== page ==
The Princess Bride (1987)

Director Rob Reiner 

Targeted at more cynical children who’ve convinced themselves that they’ve outgrown all that soppy fairytale nonsense, Rob Reiner’s adaptation of William Goldman’s sassy, knowing 1973 novel is one of the most instantly quotable films of its decade (“Inconceivable!”), and a cast that includes Billy Crystal, Mel Smith, Peter Cook and Christopher Guest (Reiner’s partner in hilarity on This Is Spinal Tap, 1984) makes it clear that much of it is played for laughs.

But it wouldn’t work half as well if it didn’t so obviously love what it’s satirising. The romance between Buttercup (Robin Wright) and Westley (Cary Elwes) is far more than an off-putting collection of ‘kissing parts’, the revenge-fuelled quest by Inigo Montoya (Mandy Patinkin) is a stirring tale of derring-do, there are giants and pirates and Rodents of Unusual Size, and it’s all narrated on-screen by a twinkly but firmly no-nonsense Peter Falk.

My Neighbour Totoro (1988)

Director Hayao Miyazaki

When we think of great fairytale films, they’re usually adaptations of already well-established classics. Hayao Miyazaki’s irresistibly beguiling masterpiece certainly feels like one, but in fact it’s a wholly original creation – albeit one that’s since become as indelible a part of Japanese (and global) culture as many things that have been around for centuries.

Two young girls, Satsuki and Mei, move into an old house near the hospital where their mother is recovering from a serious illness. There, they build an unlikely but touching rapport with the various supernatural creatures that inhabit the house and its surroundings, especially the monster-sized Totoro. This benign forest sprite travels by an unforgettable bus-shaped cat when he’s not guarding the forest and facilitating the growth of spectacular new trees (in which respect he’s far more successful than Dr Seuss’s similarly protective Lorax).

Edward Scissorhands (1990)

Director Tim Burton

Of all contemporary American filmmakers, Tim Burton seems the most in tune with the classic fairytale tradition, even if he can’t help warping and twisting it along the way. Although based on an original idea (by Burton, fleshed out by screenwriter Caroline Thompson), its classic fairytale ambience is underscored by the fact that it’s told in the form of a bedtime story that attempts to explain where snow comes from.

Edward (a career breakthrough for TV pretty-boy Johnny Depp) is a desperately lonely artificial boy whose creator (Vincent Price in his last role) died before finishing the job, leaving him with scissors instead of hands, and while this makes him a wizard at both haircutting and topiary, he’s doomed to remain a permanent outsider, much like the Beast of Cocteau’s film. His Beauty is played by the teenage Winona Ryder, Depp’s real-life girlfriend at the time.

Kirikou and the Sorceress (1998)

Director Michel Ocelot

French director Michel Ocelot has spent the last four decades making exquisitely detailed colourful animated films inspired by both the folk culture and decorative arts of many countries from off the usual well-beaten track. The first Kirikou film, his international breakthrough, was inspired by west African folk tales about an intrepid boy who refuses to let his diminutive stature impede his efforts to persuade the sorceror Karaba to stop persecuting his fellow villagers.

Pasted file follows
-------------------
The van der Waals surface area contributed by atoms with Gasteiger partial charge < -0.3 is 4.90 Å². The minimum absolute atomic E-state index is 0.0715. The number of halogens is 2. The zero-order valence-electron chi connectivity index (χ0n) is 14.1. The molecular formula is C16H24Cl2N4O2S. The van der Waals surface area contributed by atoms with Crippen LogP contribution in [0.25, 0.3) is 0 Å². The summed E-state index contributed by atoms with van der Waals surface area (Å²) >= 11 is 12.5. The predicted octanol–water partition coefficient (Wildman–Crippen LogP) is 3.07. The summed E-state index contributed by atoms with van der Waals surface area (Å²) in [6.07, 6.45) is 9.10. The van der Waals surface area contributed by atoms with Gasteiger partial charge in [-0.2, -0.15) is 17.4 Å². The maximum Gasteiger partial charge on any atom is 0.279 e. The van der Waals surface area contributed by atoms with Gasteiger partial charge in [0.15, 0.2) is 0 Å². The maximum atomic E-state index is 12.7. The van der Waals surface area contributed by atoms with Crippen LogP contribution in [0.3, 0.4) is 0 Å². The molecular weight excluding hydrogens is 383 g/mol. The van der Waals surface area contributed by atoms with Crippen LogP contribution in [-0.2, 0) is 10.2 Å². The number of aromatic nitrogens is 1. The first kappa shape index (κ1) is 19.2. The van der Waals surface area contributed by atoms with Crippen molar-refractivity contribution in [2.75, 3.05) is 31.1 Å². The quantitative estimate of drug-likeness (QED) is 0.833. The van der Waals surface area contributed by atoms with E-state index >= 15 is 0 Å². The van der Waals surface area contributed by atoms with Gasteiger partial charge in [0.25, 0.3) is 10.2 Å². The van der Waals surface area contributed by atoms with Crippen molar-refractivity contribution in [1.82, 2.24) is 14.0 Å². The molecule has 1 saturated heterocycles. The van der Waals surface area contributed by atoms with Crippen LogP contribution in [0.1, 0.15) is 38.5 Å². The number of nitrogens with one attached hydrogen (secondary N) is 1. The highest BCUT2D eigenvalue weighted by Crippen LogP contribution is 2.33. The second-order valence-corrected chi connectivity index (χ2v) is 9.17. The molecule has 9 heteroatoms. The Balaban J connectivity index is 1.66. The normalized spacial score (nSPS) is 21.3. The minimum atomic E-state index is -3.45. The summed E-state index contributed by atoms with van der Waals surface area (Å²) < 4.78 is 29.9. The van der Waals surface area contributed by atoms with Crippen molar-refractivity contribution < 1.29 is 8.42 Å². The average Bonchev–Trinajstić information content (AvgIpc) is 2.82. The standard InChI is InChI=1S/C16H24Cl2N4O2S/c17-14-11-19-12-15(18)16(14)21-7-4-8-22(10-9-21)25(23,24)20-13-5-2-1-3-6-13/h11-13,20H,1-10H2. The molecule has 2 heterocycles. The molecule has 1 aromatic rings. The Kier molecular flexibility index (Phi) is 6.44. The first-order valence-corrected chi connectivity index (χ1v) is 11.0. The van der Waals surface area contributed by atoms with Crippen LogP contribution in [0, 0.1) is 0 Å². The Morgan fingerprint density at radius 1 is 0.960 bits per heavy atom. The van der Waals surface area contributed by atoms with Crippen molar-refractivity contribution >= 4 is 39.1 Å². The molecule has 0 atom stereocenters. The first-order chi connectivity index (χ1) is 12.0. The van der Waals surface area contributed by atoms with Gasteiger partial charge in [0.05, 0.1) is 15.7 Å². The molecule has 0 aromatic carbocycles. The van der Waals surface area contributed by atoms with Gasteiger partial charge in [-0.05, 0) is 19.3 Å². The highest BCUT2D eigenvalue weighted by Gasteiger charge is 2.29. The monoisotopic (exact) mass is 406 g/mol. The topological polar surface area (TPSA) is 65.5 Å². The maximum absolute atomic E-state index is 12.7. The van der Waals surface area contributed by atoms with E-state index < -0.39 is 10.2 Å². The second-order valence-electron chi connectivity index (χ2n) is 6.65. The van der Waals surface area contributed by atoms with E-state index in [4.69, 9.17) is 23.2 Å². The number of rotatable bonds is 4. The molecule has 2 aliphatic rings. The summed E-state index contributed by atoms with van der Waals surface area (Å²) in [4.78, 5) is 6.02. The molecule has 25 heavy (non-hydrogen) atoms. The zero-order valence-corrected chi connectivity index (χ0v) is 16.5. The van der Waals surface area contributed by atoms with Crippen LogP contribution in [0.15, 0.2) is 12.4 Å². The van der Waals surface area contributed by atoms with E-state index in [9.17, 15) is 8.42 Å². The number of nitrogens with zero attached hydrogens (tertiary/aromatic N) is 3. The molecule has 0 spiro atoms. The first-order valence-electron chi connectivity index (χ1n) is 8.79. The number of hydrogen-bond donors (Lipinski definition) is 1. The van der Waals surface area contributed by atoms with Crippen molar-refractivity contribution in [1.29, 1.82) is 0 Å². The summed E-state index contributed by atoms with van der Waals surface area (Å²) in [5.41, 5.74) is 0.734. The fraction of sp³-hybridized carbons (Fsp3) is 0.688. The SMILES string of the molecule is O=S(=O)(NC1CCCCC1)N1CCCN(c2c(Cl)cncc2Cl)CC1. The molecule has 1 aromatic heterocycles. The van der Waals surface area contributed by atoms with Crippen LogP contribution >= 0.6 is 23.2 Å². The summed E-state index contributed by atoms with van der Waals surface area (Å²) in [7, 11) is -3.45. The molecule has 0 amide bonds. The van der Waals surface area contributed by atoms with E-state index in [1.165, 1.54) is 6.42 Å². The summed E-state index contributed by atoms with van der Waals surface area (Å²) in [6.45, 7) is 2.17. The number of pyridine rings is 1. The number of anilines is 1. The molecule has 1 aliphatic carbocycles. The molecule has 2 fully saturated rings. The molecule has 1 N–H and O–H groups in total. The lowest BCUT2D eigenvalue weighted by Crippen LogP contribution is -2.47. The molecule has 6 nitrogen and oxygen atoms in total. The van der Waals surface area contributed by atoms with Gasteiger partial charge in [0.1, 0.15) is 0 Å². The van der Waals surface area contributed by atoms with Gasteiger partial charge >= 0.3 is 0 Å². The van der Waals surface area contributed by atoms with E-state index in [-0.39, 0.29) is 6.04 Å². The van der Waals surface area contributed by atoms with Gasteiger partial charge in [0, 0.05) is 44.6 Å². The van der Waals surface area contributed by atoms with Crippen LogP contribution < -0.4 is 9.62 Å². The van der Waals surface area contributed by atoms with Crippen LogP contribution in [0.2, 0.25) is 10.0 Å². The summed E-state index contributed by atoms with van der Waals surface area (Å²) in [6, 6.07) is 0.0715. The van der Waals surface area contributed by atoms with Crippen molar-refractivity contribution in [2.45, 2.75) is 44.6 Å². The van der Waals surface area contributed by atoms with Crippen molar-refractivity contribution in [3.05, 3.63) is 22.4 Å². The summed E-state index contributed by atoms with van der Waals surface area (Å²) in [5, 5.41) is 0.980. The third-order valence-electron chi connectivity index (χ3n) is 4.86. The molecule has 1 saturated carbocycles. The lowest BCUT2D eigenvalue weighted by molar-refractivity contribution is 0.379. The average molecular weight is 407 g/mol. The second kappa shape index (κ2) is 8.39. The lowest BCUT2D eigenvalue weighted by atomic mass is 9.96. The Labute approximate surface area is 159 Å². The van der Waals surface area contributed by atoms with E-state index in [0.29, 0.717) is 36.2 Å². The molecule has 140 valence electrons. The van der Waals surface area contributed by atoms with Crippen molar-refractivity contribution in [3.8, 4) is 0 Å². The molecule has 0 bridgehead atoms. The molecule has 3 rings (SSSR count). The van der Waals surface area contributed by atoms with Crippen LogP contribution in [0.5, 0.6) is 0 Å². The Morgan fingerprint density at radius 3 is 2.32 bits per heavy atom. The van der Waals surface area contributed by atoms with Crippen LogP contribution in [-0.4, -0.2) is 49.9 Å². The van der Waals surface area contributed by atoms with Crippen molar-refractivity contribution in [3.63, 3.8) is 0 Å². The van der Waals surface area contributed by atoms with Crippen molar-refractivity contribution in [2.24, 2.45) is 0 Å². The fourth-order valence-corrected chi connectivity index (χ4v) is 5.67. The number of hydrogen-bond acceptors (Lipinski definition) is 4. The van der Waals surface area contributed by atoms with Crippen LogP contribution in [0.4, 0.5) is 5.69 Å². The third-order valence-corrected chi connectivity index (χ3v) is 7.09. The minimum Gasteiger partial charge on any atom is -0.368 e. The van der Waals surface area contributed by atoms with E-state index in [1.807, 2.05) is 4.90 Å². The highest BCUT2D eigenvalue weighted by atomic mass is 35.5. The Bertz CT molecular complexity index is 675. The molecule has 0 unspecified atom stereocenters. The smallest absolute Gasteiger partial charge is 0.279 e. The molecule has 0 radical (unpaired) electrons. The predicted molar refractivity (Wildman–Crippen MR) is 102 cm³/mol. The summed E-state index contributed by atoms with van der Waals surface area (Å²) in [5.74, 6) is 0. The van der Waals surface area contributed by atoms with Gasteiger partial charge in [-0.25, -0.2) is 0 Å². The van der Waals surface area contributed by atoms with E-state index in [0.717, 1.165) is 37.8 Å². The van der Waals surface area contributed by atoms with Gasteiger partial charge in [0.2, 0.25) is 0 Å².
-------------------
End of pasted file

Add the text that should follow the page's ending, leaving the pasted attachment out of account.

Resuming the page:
In addition to drawing inspiration from traditional African art and music, Ocelot takes a refreshingly un-Disney-like approach to his material, not least in the copious but never gratuitous nudity (Kirikou begins the film by crawling out of his mother’s womb, impatient to hurry things along). Other Ocelot creations in a similar vein include the Middle Eastern-influenced Azur and Asmar: The Princes’ Quest (2006) and the Lotte Reiniger tribute Tales of the Night (2011).

Shrek (2001)

Director Andrew Adamson and Vicky Jenson

A huge hit that generated multiple sequels and a feature-length spin-off (2011’s Puss in Boots), DreamWorks’ Shrek combines an encyclopaedic knowledge of classic fairytales with a gleefully subversive wit, with Disney’s treatments in particular subjected to open mockery.
Shrek (voiced by Mike Myers) is a Scottish-accented ogre who wants to be left alone to enjoy the pleasures of his swamp – and is none too impressed when a gaggle of fairytale characters ends up there in enforced exile. Accompanied by a talking donkey (Eddie Murphy), he sets out to petition Lord Farquaad (John Lithgow) for their removal. It’s a quest that mimics many similar fairytale journeys, with some wickedly inventive twists along the way – not least a concluding gag that addresses the cop-out ending of the various versions of Beauty and the Beast. (When Shrek is finally rendered human in Shrek 2, he looks disturbingly similar to Gordon Brown.)

Pan’s Labyrinth (2006)

Director Guillermo del Toro

Fascist Spain circa 1944, five years after the Spanish Civil War, seems an unlikely setting for one of the more distinctive fairytale extravaganzas of recent years, but Guillermo del Toro brilliantly uses this historical backdrop as a springboard for a Narnia-like fantasy. Young Ofelia (Ivana Baquero) believes that she’s the reincarnation of the fabled Princess Moanna, whose curiosity about what lay above her father’s underworld kingdom ended up striking her blind.

While Ofelia’s archetypally wicked stepfather tracks down and tortures anti-fascist rebels, she escapes into an ancient and highly symbolic labyrinth. Here a faun compels her to perform three tasks that will definitively establish her true nature and allow her to escape her present nightmare. Both a supremely imaginative artist and an unusually intelligent commentator on the mythological roots of his work, del Toro proves that the traditional fairytale still offers plenty of creative mileage.